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Jeffrey Byrnes Photographer Fashion + Portraits + Travel

Professional Photography: The Creative Process

One of my favorite photographers, Melissa Rodwell, openly discusses details of her life, which impacts her work; both where she resides and where she works. Over the years I have read various things about how her work has been affected by the events in her personal life. Until now, various aspects of my personal life have intersected with my professional practices, allowing me to produce work based on those crossroads. There has never been a time or a crises that interrupted or prevented me from working until this past week.

Being a professional photographer differs drastically from the amateurs that are out there slinging a camera around, filling up memory cards, posting photos, and claiming they are something special. It is a creative position that has a multiplicity of components that require a time, energy, effort, and above all creativity. Being a creative person means that I am always working, always thinking, always ready to produce work. There are times when the process can be daunting, but the end result is usually worth it. 

Over the last week, starting with last Monday night, I have been in the middle of a medical emergency with my fiance. Life was put on hold for a few days as I spent as much time as I could taking care of her, bringing her to the doctors and then the hospital twice, until she was admitted. Since then it has been minimal work and daily trips to her room to visit her. 

I have hit the backspace dozens of times as I am having a hard time expelling exactly how I feel. There has been a lot of emotions, but not enough ways to express them. The hardest part is watching her go from feeling better, seeing that incredible smile to seeing her fade to a painful place that I am locked out of. I feel like I have gone through the 5 stages of grief 10 fold. At times I am numb, the laughter is a mask, the smile is as fake, and my words suppress the sadness.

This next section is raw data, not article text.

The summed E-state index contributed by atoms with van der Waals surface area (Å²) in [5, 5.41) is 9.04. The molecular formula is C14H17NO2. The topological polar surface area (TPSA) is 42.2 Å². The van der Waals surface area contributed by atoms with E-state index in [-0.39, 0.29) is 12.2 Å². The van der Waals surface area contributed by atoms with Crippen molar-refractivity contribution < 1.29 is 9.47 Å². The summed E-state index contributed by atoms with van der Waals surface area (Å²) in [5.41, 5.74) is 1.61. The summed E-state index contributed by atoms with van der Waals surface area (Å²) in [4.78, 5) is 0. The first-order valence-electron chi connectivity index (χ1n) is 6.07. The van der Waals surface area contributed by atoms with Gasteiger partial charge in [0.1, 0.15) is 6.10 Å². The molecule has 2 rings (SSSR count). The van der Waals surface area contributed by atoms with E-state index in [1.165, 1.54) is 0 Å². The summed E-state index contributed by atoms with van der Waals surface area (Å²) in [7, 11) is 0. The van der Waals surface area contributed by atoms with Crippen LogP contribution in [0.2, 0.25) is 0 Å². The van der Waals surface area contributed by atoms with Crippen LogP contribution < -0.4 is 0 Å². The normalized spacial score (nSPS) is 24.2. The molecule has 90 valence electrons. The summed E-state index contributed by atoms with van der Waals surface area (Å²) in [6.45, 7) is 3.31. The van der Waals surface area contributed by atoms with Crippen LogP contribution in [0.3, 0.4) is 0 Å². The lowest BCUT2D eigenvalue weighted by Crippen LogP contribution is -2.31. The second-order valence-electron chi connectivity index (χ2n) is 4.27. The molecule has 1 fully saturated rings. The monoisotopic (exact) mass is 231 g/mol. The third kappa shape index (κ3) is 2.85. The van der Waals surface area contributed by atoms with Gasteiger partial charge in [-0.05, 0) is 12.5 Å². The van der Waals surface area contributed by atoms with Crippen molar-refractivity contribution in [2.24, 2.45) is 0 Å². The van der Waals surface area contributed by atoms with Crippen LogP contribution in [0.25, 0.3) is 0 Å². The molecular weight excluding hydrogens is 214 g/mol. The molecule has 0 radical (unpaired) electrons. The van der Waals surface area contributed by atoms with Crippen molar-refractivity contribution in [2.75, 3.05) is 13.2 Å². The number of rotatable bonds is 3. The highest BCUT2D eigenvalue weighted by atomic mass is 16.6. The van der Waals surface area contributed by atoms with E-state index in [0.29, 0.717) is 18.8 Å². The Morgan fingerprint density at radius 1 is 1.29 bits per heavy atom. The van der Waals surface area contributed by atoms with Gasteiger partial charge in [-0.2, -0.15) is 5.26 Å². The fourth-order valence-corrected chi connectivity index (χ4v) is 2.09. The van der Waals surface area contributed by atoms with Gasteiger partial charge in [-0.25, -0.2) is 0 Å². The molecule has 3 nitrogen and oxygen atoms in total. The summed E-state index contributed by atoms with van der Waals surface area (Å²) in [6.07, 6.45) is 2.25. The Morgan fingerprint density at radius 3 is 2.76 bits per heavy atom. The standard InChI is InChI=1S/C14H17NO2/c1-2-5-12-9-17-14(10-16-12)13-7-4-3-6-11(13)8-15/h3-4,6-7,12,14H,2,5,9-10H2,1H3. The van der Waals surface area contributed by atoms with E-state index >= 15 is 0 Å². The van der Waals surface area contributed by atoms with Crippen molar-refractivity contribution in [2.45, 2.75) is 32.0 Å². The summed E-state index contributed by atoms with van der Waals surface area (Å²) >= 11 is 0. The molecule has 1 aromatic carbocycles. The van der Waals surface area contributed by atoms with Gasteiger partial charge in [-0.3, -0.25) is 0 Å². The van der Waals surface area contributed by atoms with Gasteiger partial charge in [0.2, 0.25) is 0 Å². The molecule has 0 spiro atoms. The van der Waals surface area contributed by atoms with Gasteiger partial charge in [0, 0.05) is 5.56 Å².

Creativity requires a certain amount of strength. Some people find inspiration in the time of crisis, while others are derailed from their processes. I fell into the latter of the two over the past week. Yesterday and today I had two shoots with a client. I was able to turn my the pain off and reduce the stress by focusing on the tasks at hand. Between the shots, between the set ups, my mind wondered to my fears and concerns. Every time my phone vibrated, buzzing my back pocket, I was shocked back to reality as if I was stunned by a taser. 

How a person works through what is placed in their hands determines their character. I am doing what I need for both me and my fiance. The most important things are checking on her and being there to comfort her, checking in with the doctors and providing updates to those who need them, and working how I can, when I can. I have always heard that keeping yourself busy will keep your mind from wondering to places it shouldn't, but that isn't always possible. The only things that I like to do are work and read. I am too exhausted to read, but working is a healthy distraction at times. When it comes to some of my work I rely on a specific set of skills to accomplish the needs of the shoot and things flow quickly and smoothly. Other times I need to think so far outside of the box and create processes and setups that are complex rule based. Creativity can be hindered when a crisis presents itself.

It has been a very long time since I have produced a personal post that discusses personal details. In fact, I can not remember the last time I did so. Most of my posts are about recent work or something a bit more specific. Sooner than later I will have positive news and share some of the awesome work that I have recently done, as well as some of the upcoming projects.